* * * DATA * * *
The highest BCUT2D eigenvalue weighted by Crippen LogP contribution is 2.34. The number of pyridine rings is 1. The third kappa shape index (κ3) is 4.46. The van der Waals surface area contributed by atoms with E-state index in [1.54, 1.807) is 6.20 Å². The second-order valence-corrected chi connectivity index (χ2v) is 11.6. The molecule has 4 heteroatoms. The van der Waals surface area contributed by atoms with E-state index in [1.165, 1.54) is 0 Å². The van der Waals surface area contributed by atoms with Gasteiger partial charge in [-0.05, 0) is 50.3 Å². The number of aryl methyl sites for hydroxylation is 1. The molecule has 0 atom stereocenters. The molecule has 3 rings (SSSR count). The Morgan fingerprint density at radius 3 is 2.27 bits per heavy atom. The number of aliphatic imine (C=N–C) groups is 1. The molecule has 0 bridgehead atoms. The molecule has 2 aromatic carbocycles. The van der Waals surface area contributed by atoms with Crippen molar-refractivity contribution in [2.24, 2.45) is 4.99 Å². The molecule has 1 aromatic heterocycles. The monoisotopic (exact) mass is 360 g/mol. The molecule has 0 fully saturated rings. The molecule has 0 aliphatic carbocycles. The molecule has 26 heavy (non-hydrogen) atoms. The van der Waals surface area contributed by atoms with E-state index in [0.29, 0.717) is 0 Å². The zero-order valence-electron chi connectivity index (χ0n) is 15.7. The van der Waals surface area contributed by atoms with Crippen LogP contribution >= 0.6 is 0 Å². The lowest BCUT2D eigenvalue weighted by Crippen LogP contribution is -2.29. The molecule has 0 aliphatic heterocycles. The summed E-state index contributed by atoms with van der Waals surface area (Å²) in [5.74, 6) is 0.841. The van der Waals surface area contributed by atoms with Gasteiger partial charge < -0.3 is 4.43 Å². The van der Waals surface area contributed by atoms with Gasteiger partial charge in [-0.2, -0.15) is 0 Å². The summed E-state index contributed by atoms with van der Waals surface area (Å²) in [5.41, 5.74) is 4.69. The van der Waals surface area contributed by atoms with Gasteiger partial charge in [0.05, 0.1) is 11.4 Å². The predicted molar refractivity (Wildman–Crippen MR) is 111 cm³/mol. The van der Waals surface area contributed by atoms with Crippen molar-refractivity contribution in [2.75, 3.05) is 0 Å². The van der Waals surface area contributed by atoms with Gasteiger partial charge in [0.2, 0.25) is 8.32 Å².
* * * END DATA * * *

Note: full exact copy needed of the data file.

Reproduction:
The highest BCUT2D eigenvalue weighted by Crippen LogP contribution is 2.34. The number of pyridine rings is 1. The third kappa shape index (κ3) is 4.46. The van der Waals surface area contributed by atoms with E-state index in [1.54, 1.807) is 6.20 Å². The second-order valence-corrected chi connectivity index (χ2v) is 11.6. The molecule has 4 heteroatoms. The van der Waals surface area contributed by atoms with E-state index in [1.165, 1.54) is 0 Å². The van der Waals surface area contributed by atoms with Gasteiger partial charge in [-0.05, 0) is 50.3 Å². The number of aryl methyl sites for hydroxylation is 1. The molecule has 0 atom stereocenters. The molecule has 3 rings (SSSR count). The Morgan fingerprint density at radius 3 is 2.27 bits per heavy atom. The number of aliphatic imine (C=N–C) groups is 1. The molecule has 0 bridgehead atoms. The molecule has 2 aromatic carbocycles. The van der Waals surface area contributed by atoms with Crippen molar-refractivity contribution in [2.24, 2.45) is 4.99 Å². The molecule has 1 aromatic heterocycles. The monoisotopic (exact) mass is 360 g/mol. The molecule has 0 fully saturated rings. The molecule has 0 aliphatic carbocycles. The molecule has 26 heavy (non-hydrogen) atoms. The van der Waals surface area contributed by atoms with E-state index in [0.29, 0.717) is 0 Å². The zero-order valence-electron chi connectivity index (χ0n) is 15.7. The van der Waals surface area contributed by atoms with Crippen LogP contribution >= 0.6 is 0 Å². The lowest BCUT2D eigenvalue weighted by Crippen LogP contribution is -2.29. The molecule has 0 aliphatic heterocycles. The summed E-state index contributed by atoms with van der Waals surface area (Å²) in [5.74, 6) is 0.841. The van der Waals surface area contributed by atoms with Gasteiger partial charge < -0.3 is 4.43 Å². The van der Waals surface area contributed by atoms with Gasteiger partial charge in [-0.2, -0.15) is 0 Å². The summed E-state index contributed by atoms with van der Waals surface area (Å²) in [5.41, 5.74) is 4.69. The van der Waals surface area contributed by atoms with Gasteiger partial charge in [0.05, 0.1) is 11.4 Å². The predicted molar refractivity (Wildman–Crippen MR) is 111 cm³/mol. The van der Waals surface area contributed by atoms with Crippen molar-refractivity contribution in [2.75, 3.05) is 0 Å². The van der Waals surface area contributed by atoms with Gasteiger partial charge in [0.2, 0.25) is 8.32 Å².